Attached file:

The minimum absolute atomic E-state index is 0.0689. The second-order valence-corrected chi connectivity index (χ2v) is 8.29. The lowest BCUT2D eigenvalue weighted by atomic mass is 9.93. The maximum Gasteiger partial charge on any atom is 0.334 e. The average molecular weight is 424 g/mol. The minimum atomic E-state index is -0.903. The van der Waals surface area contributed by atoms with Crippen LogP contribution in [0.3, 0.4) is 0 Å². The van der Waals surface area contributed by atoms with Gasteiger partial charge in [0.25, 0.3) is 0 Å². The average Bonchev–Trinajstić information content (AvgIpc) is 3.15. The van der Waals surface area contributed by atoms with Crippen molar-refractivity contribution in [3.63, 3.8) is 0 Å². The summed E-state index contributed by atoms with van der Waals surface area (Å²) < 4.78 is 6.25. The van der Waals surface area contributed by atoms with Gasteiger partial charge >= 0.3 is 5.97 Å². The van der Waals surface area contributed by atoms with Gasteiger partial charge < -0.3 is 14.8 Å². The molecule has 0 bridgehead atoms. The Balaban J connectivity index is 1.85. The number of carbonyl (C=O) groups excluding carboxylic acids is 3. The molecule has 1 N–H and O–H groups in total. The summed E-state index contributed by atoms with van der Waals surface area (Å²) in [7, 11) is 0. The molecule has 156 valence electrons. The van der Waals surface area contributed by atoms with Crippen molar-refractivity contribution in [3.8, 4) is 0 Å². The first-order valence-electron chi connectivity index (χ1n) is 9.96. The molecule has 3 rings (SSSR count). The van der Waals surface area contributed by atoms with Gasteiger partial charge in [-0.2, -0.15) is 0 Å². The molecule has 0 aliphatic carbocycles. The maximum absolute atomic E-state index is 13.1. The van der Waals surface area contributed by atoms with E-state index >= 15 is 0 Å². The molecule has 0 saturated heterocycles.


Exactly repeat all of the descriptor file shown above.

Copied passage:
The minimum absolute atomic E-state index is 0.0689. The second-order valence-corrected chi connectivity index (χ2v) is 8.29. The lowest BCUT2D eigenvalue weighted by atomic mass is 9.93. The maximum Gasteiger partial charge on any atom is 0.334 e. The average molecular weight is 424 g/mol. The minimum atomic E-state index is -0.903. The van der Waals surface area contributed by atoms with Crippen LogP contribution in [0.3, 0.4) is 0 Å². The van der Waals surface area contributed by atoms with Gasteiger partial charge in [0.25, 0.3) is 0 Å². The average Bonchev–Trinajstić information content (AvgIpc) is 3.15. The van der Waals surface area contributed by atoms with Crippen molar-refractivity contribution in [3.63, 3.8) is 0 Å². The summed E-state index contributed by atoms with van der Waals surface area (Å²) < 4.78 is 6.25. The van der Waals surface area contributed by atoms with Gasteiger partial charge >= 0.3 is 5.97 Å². The van der Waals surface area contributed by atoms with Gasteiger partial charge < -0.3 is 14.8 Å². The molecule has 0 bridgehead atoms. The Balaban J connectivity index is 1.85. The number of carbonyl (C=O) groups excluding carboxylic acids is 3. The molecule has 1 N–H and O–H groups in total. The summed E-state index contributed by atoms with van der Waals surface area (Å²) in [7, 11) is 0. The molecule has 156 valence electrons. The van der Waals surface area contributed by atoms with Crippen molar-refractivity contribution in [3.8, 4) is 0 Å². The first-order valence-electron chi connectivity index (χ1n) is 9.96. The molecule has 3 rings (SSSR count). The van der Waals surface area contributed by atoms with Gasteiger partial charge in [-0.2, -0.15) is 0 Å². The molecule has 0 aliphatic carbocycles. The maximum absolute atomic E-state index is 13.1. The van der Waals surface area contributed by atoms with E-state index >= 15 is 0 Å². The molecule has 0 saturated heterocycles.